Island gossip

In God’s family
By Philip Conkling | Dec 02, 2011

Those pundits who think inside-the-beltway politics are intense clearly have not spent a great deal of time discussing issues in New England’s small towns, where all politics are still local; nor are they likely to have visited many island communities where all politics are personal.

An island community’s real leaders are often not the apparent leaders who hold official town offices. The most significant leaders are those who help shape community sentiment on important issues of the day during conversations in the post office or on the ferry or on the VHF radio, well outside the walls of the town office.

By the time a vote is scheduled for an island town meeting, most decisions have already been made or shaped through highly personal networking based on trading and transmitting both hard information and local gossip among islanders until something like a consensus of opinion emerges.

The late maritime anthropologist George Putz used to remind me of the origin of the word ”gossip,” from the Anglo Saxon god’s sip or “god’s family.” If you are in on the gossip, even if you are also an object of island gossip, you are in the family. Almost the worst fate to befall one on an island is to be out of the gossip, when you do not even know what is being said about you.

If all island politics are personal, the corollary is that in intensely insular places your neighbors know more about you than most of our political leaders, even in today’s media saturated culture, would consider reasonable. There are few secrets on islands, except the ones you keep from off-islanders who are out of the gossip. On islands, people know what your disposition is in the morning when you wake up; what you eat and drink, and how much; what you watch on TV; how much you earn and whether you get checks in the mail from mainland accounts; how you treat your kids; and how you treat your neighbors and their kids, especially those least well endowed.

Islanders are acutely aware and totally unforgiving about any daylight between the way one presents oneself in public from how one acts in private. If character is what you do when no one is watching, then islanders have a way of revealing one’s true character for better or worse. And since most of us have rather homely parts of our characters, our flaws are more naked on islands and more vividly on display for all to see and discuss. There is an island saying that watching an island conflict is like watching crabs in a bucket: when one crab is crawling up the sides toward the top of the rim, the other crabs will reach up and pull the leading crab back down. In the best of circumstances, this scrambling around reinforces the instinctive egalitarian culture of islands; in the worst of circumstances, it can be mean and nasty.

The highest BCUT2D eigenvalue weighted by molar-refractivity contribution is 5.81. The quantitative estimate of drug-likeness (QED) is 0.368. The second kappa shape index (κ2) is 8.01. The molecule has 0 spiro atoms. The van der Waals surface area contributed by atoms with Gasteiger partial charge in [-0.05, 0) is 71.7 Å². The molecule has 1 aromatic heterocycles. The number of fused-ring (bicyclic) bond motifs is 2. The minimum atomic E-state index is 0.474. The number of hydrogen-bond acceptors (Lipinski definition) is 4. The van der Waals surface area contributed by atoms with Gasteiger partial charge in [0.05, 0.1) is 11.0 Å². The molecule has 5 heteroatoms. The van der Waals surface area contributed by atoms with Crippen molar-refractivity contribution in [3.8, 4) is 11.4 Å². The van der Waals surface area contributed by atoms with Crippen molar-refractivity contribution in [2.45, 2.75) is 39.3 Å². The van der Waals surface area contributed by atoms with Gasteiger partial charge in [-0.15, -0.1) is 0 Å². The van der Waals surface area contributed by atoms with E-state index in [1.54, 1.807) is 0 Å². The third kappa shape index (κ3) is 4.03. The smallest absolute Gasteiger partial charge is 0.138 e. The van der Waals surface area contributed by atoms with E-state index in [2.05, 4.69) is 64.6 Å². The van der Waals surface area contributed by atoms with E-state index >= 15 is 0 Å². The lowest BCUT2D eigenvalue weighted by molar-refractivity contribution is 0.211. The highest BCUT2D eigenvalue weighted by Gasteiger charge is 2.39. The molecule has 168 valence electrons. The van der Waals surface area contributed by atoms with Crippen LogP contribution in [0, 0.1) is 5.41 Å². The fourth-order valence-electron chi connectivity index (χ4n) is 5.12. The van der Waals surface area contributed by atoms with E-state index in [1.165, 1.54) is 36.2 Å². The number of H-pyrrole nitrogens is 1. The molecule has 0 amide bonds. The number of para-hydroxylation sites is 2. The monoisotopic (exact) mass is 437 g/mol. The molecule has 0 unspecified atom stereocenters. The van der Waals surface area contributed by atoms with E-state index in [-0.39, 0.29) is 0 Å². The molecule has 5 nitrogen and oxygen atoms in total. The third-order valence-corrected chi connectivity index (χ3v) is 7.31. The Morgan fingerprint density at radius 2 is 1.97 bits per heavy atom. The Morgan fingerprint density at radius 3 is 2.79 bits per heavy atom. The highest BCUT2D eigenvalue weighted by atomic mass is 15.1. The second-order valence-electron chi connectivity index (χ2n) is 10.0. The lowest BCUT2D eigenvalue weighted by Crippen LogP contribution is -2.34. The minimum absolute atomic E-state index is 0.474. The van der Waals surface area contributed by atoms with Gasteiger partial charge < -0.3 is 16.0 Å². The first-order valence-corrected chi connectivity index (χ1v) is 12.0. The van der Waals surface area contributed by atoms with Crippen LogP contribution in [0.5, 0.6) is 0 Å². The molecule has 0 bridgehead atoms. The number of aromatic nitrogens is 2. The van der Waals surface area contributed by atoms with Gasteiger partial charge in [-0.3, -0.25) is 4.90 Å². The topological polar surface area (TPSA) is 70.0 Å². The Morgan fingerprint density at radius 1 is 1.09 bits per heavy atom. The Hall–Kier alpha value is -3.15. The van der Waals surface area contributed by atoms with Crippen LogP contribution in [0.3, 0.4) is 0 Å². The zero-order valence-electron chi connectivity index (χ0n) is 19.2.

Into this complicated realm of island leadership, outsiders with any experience tread even more lightly than islanders, who are deeply practiced in the art of treading lightly. Islanders are experts at avoiding conflict because conflict on islands is so devastating in places where no one ever forgets. To amend another saying for the island context, island Alzheimer’s is when you forget everything but a grudge.

Even so, those who have weathered all the slings and arrows of island politics become truly gifted leaders because they’ve seen both the best and worst of what local politics has to offer and have survived. Witness our First Congressional District Congresswoman Chellie Pingree as a case in point. And is spite of the risks and hardships, new island leaders emerge mostly because island communities ultimately desperately need everyone to pitch in and help.

During the past year, four emerging island community members — let’s not call them leaders for fear of pinning a label on them — on Peaks, Vinalhaven, Matinicus and Swan’s have been piloting a program to develop additional skills needed by their communities. It turns out that all of them are women, which should not be surprising because island women have long formed the backbone of all the truly important island institutions — island schools, churches, planning boards, historical societies and the like — often leaving the selectmen’s offices for, well, the select men.

Some of the issues facing these island communities revolve around learning how to put aside either subtle or overt conflicts, such as the deeply divisive debate over secession or family lobster territorial disputes in order to work on issues on which everyone can agree — educating the young, preserving island history, building library collections and investing in local economies.

Often the skills an emerging island leader needs to learn are as straightforward as how to run an effective meeting, where there is a sense of next steps to be taken rather than a deflated feeling that nothing was accomplished. But mostly, emerging island leaders now have an opportunity to share their stories with each other, a practical tip and a few words of encouragement in the unforgiving glare where the political is personal and the personal is political.

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